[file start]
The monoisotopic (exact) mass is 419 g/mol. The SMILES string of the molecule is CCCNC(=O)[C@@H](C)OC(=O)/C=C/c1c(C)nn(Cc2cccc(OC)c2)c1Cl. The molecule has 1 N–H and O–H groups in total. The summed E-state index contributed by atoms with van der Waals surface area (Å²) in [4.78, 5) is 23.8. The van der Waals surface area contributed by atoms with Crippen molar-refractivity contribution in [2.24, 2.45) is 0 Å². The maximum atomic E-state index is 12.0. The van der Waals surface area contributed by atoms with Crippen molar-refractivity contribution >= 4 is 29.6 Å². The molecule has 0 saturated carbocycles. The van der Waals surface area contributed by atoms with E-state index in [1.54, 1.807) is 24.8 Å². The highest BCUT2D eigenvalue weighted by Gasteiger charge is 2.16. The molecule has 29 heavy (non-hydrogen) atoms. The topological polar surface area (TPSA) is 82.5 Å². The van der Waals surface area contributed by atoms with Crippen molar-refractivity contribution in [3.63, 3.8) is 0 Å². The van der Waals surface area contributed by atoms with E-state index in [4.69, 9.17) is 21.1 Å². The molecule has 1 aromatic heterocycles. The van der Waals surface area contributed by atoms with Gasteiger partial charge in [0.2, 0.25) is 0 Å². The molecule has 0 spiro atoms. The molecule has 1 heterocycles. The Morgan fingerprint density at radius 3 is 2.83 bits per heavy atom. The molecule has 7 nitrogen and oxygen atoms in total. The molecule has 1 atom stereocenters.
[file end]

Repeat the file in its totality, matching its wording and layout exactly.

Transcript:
The monoisotopic (exact) mass is 419 g/mol. The SMILES string of the molecule is CCCNC(=O)[C@@H](C)OC(=O)/C=C/c1c(C)nn(Cc2cccc(OC)c2)c1Cl. The molecule has 1 N–H and O–H groups in total. The summed E-state index contributed by atoms with van der Waals surface area (Å²) in [4.78, 5) is 23.8. The van der Waals surface area contributed by atoms with Crippen molar-refractivity contribution in [2.24, 2.45) is 0 Å². The maximum atomic E-state index is 12.0. The van der Waals surface area contributed by atoms with Crippen molar-refractivity contribution >= 4 is 29.6 Å². The molecule has 0 saturated carbocycles. The van der Waals surface area contributed by atoms with E-state index in [1.54, 1.807) is 24.8 Å². The highest BCUT2D eigenvalue weighted by Gasteiger charge is 2.16. The molecule has 29 heavy (non-hydrogen) atoms. The topological polar surface area (TPSA) is 82.5 Å². The van der Waals surface area contributed by atoms with Crippen molar-refractivity contribution in [3.63, 3.8) is 0 Å². The van der Waals surface area contributed by atoms with E-state index in [4.69, 9.17) is 21.1 Å². The molecule has 1 aromatic heterocycles. The van der Waals surface area contributed by atoms with Gasteiger partial charge in [0.2, 0.25) is 0 Å². The molecule has 0 spiro atoms. The molecule has 1 heterocycles. The Morgan fingerprint density at radius 3 is 2.83 bits per heavy atom. The molecule has 7 nitrogen and oxygen atoms in total. The molecule has 1 atom stereocenters.